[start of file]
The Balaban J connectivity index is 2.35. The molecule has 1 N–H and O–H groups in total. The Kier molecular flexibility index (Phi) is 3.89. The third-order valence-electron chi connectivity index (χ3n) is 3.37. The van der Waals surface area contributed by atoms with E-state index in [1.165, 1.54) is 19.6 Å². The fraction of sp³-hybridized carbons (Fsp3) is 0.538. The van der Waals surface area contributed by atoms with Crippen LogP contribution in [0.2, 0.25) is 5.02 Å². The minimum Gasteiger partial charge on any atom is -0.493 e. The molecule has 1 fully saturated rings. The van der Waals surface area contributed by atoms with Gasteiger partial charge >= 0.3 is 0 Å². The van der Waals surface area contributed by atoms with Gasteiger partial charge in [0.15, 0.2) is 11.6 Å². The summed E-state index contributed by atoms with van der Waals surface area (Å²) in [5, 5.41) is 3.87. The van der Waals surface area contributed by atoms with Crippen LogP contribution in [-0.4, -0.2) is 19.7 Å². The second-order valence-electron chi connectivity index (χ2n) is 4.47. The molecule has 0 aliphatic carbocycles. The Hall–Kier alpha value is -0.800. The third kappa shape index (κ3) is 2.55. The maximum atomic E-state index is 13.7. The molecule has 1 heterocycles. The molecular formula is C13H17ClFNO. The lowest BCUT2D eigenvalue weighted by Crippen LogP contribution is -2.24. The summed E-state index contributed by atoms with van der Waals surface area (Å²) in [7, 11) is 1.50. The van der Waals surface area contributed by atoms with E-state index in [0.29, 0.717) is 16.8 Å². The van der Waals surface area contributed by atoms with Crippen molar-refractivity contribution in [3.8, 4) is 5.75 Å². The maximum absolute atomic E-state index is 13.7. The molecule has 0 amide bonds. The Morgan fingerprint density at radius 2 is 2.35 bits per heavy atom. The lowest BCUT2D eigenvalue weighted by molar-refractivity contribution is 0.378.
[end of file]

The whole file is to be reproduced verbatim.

The Balaban J connectivity index is 2.35. The molecule has 1 N–H and O–H groups in total. The Kier molecular flexibility index (Phi) is 3.89. The third-order valence-electron chi connectivity index (χ3n) is 3.37. The van der Waals surface area contributed by atoms with E-state index in [1.165, 1.54) is 19.6 Å². The fraction of sp³-hybridized carbons (Fsp3) is 0.538. The van der Waals surface area contributed by atoms with Crippen LogP contribution in [0.2, 0.25) is 5.02 Å². The minimum Gasteiger partial charge on any atom is -0.493 e. The molecule has 1 fully saturated rings. The van der Waals surface area contributed by atoms with Gasteiger partial charge >= 0.3 is 0 Å². The van der Waals surface area contributed by atoms with Gasteiger partial charge in [0.15, 0.2) is 11.6 Å². The summed E-state index contributed by atoms with van der Waals surface area (Å²) in [5, 5.41) is 3.87. The van der Waals surface area contributed by atoms with Crippen LogP contribution in [-0.4, -0.2) is 19.7 Å². The second-order valence-electron chi connectivity index (χ2n) is 4.47. The molecule has 0 aliphatic carbocycles. The Hall–Kier alpha value is -0.800. The third kappa shape index (κ3) is 2.55. The maximum atomic E-state index is 13.7. The molecule has 1 heterocycles. The molecular formula is C13H17ClFNO. The lowest BCUT2D eigenvalue weighted by Crippen LogP contribution is -2.24. The summed E-state index contributed by atoms with van der Waals surface area (Å²) in [7, 11) is 1.50. The van der Waals surface area contributed by atoms with E-state index in [0.29, 0.717) is 16.8 Å². The van der Waals surface area contributed by atoms with Crippen molar-refractivity contribution in [3.8, 4) is 5.75 Å². The maximum absolute atomic E-state index is 13.7. The molecule has 0 amide bonds. The Morgan fingerprint density at radius 2 is 2.35 bits per heavy atom. The lowest BCUT2D eigenvalue weighted by molar-refractivity contribution is 0.378.